In a retrospective study published in Circulation using data from the CathPCI registry on more than 2.8 million procedures between January 2007 and September 2012, researchers found that radial access PCI increased 13-fold, from a negligible 1.2% at the beginning of the study to 16.1% at the end. Multivariable logistic regression models were used to evaluate the adjusted association between r-PCI and bleeding, vascular complications, and procedural success, using transfemoral PCI as the reference. After multivariable adjustment, r-PCI use in the studied cohort of patients was associated with lower risk of bleeding (adjusted odds ratio, 0.51; 95% confidence interval, 0.49–0.54) and lower risk of vascular complications (adjusted odds ratio, 0.39; 95% confidence interval, 0.31–0.50) in comparison with transfemoral PCI. The reduction in bleeding and vascular complications was consistent across important subgroups of age, sex, and clinical presentation. Despite this, radial access is used less often in certain high-risk groups, including elderly patients 75 years of age or greater, women, and patients with acute coronary syndromes (ACS). The authors note, these high-risk groups may derive the greatest benefit from radial access in terms of absolute risk reduction in bleeding and vascular complications.
SCAI has entered into a partnership relationship with the Health Disparities Research Consortium (HDRC). HDRC is a new non-profit organization started in order to improve clinical research and clinical trial strategies so they can more appropriately address minority and female patient populations, not just in interventional cardiology but across medicine. Health disparities are a multi-faceted issue, but part of the solution for achieving improved outcomes is to change the research approach – enroll more diverse patients into trials, improve analysis of trial data and translate trial results directly into practice. HDRC Medical Director, Dr. Roxana Mehran, saw the potential to broaden the work of SCAI WIN to a larger platform, and approached SCAI to partner on the new initiative.
HDRC plans to launch its first US cardiovascular activities in 2014, but is using 2013 to build a multi-functional Investigator Database. The goals of the database are to match investigators with interested trial sponsors, develop a stronger understanding of physician experience and site patterns, and send free educational information to the investigators so they can improve their trial strategies at individual, practice or system-wide levels. Educational information will be gathered from partner organizations, connecting the dots between stakeholders. All components will be centered on metrics in order to track improvement.
In order to learn more, and register (for free!) in the HDRC Investigator Database, visit www.disparitiesresearch.org.
We are writing to invite you to participate in a brief survey on the management of Takotsubo Cardiomyopathy that we are conducting at New York University School of Medicine.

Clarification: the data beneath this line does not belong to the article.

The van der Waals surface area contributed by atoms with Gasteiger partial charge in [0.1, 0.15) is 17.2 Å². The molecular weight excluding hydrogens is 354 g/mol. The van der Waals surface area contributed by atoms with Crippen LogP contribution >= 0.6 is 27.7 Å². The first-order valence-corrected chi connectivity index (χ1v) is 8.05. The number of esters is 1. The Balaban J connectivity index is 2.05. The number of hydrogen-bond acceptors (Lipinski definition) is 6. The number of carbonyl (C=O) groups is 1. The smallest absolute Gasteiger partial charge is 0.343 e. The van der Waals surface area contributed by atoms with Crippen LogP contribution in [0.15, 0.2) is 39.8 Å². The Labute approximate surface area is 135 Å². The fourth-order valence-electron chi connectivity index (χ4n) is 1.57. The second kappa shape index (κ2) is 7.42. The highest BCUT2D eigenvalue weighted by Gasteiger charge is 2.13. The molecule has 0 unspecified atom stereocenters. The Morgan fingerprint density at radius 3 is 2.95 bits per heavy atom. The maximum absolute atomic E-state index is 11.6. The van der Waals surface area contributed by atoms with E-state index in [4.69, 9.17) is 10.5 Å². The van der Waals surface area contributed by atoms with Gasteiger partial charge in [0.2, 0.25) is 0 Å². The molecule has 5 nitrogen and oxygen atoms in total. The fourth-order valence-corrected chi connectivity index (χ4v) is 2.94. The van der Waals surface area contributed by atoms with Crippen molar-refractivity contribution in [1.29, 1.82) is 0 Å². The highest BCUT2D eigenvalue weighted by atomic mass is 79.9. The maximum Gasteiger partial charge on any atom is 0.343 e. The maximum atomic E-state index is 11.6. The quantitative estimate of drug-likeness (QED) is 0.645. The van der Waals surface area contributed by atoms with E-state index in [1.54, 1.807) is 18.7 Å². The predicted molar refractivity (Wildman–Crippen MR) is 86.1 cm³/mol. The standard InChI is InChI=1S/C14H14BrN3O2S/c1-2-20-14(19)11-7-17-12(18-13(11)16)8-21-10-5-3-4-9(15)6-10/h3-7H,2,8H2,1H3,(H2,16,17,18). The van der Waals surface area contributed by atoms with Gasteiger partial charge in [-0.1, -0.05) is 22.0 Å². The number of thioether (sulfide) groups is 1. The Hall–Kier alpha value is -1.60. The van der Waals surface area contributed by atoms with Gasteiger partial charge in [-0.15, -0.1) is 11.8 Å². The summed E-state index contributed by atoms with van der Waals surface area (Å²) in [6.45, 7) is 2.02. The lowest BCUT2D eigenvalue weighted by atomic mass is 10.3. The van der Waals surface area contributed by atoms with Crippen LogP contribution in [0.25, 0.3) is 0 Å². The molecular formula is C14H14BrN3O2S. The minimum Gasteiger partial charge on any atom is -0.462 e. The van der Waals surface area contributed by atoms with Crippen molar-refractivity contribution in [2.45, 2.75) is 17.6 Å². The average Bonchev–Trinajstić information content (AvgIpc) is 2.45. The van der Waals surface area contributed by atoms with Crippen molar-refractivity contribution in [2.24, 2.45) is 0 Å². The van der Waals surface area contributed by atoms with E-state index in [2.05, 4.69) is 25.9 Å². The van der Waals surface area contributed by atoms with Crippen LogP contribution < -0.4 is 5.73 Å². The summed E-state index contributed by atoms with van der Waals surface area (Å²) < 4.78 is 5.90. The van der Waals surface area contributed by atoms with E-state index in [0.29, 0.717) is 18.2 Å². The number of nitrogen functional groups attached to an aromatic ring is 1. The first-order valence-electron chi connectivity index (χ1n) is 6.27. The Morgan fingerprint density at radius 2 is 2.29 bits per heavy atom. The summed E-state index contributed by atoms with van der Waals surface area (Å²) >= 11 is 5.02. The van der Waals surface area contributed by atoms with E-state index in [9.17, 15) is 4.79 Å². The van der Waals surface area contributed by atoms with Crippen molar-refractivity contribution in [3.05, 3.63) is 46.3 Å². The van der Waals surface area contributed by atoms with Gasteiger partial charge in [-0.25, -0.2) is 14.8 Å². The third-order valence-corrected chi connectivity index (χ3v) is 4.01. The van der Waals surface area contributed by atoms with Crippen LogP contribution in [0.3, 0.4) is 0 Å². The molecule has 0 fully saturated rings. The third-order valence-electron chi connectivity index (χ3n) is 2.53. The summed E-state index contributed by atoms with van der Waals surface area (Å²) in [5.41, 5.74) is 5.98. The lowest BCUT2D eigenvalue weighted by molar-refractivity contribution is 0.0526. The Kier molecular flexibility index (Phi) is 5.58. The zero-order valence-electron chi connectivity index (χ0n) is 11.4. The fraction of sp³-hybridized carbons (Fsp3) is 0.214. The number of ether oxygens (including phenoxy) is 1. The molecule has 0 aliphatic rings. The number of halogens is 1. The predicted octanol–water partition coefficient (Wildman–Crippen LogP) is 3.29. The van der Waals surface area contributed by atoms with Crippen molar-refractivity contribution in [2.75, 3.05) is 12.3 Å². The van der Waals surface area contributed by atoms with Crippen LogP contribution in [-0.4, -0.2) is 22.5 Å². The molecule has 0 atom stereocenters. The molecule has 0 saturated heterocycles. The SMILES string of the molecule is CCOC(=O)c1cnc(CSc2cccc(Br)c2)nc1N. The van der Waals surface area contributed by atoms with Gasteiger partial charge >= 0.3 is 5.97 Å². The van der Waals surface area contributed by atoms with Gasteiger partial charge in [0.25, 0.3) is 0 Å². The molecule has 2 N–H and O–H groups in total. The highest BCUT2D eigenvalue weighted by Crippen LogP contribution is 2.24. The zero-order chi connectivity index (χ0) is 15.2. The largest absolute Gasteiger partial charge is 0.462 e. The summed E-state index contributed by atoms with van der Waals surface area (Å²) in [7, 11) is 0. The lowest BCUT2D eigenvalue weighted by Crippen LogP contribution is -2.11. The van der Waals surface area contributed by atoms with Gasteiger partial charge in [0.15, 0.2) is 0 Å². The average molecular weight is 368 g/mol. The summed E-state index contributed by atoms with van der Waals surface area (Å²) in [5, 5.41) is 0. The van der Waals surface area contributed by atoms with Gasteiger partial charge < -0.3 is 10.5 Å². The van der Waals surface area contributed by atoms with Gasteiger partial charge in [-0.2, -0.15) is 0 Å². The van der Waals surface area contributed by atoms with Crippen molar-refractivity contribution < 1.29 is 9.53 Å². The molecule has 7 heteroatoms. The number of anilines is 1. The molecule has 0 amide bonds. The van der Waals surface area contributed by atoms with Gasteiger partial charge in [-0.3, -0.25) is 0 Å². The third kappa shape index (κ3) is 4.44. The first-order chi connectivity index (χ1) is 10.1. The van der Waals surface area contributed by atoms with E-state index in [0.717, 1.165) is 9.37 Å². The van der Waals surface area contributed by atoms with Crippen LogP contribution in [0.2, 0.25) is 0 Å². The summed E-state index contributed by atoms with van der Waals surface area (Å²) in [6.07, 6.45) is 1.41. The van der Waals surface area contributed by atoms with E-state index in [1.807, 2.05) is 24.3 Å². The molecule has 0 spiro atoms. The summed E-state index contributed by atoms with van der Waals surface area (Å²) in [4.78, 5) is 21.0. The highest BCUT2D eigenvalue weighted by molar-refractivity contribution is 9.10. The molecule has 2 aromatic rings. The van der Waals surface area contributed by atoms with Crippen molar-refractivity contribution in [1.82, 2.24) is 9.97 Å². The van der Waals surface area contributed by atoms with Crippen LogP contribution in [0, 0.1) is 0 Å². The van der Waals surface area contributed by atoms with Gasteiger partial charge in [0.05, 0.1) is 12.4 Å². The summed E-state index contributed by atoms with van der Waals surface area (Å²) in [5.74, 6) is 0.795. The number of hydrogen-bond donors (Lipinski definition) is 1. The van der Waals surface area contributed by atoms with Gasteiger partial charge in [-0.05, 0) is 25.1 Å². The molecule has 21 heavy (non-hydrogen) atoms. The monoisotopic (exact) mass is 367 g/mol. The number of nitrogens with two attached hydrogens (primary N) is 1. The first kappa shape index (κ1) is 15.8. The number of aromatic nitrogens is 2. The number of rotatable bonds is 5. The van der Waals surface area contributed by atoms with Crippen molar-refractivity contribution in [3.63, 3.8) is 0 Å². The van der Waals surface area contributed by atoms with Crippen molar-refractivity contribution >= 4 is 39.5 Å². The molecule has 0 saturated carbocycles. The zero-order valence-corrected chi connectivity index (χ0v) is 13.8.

Takotsubo Cardiomyopathy is frequently diagnosed in patients who present with Acute Coronary Syndrome, and appears predominantly in the female population. These patients pose a significant dilemma for the clinician given the paucity of data to support decisions in the diagnosis and management of the disease. This survey intends to define current clinical practice, and demonstrate the areas needed for further research.
The survey should take no more than 5 minutes to complete. Please click on the link below to visit the survey website (or copy and paste the survey link into your internet browser).
Your participation in this survey is entirely voluntary and all of your responses will be anonymous. No personally identifiable information will be associated with your responses at any time. Should you have any further questions or comments, please feel free to contact me at Raymond.firstname.lastname@example.org.
We appreciate your time and consideration in completing this survey. It is only through the active participation of clinicians that we can define the current practices in the treatment of this syndrome.
Raymond Bietry MD
Fellow, Cardiovascular Disease
New York University School of Medicine
The WIN TAVI Registry enrolled its first patient! The patient (pictured left) is an 87 year-old active woman with aortic stenosis, prior medically treated NSTEMI, atrial fibrillation, and PM implantation due to an AV block. She was admitted to the hospital because of acute pulmonary edema and an echocardiogram showed a worsening of her aortic stenosis – the peak and mean aortic gradient were 60mmHg and 41mmHg respectively – and a LVEF of 20%. The logistic EuroSCORE and the EuroSCORE II were 18,92% and 10% respectively. The STS Score was 34.85%. The heart team at San Raffele Hospital in Milan, Italy discussed the case and because of the high operative risk, TAVI was agreed upon as the best treatement option. The patient was enrolled in WIN TAVI Registry and underwent transfemoral TAVI on March 8, 2013 with a CoreValve 26mm. There was no peri-procedural complication and the patient was discharged without event. We look forward to reporting updates from the WIN TAVI Registry as it continues to enroll.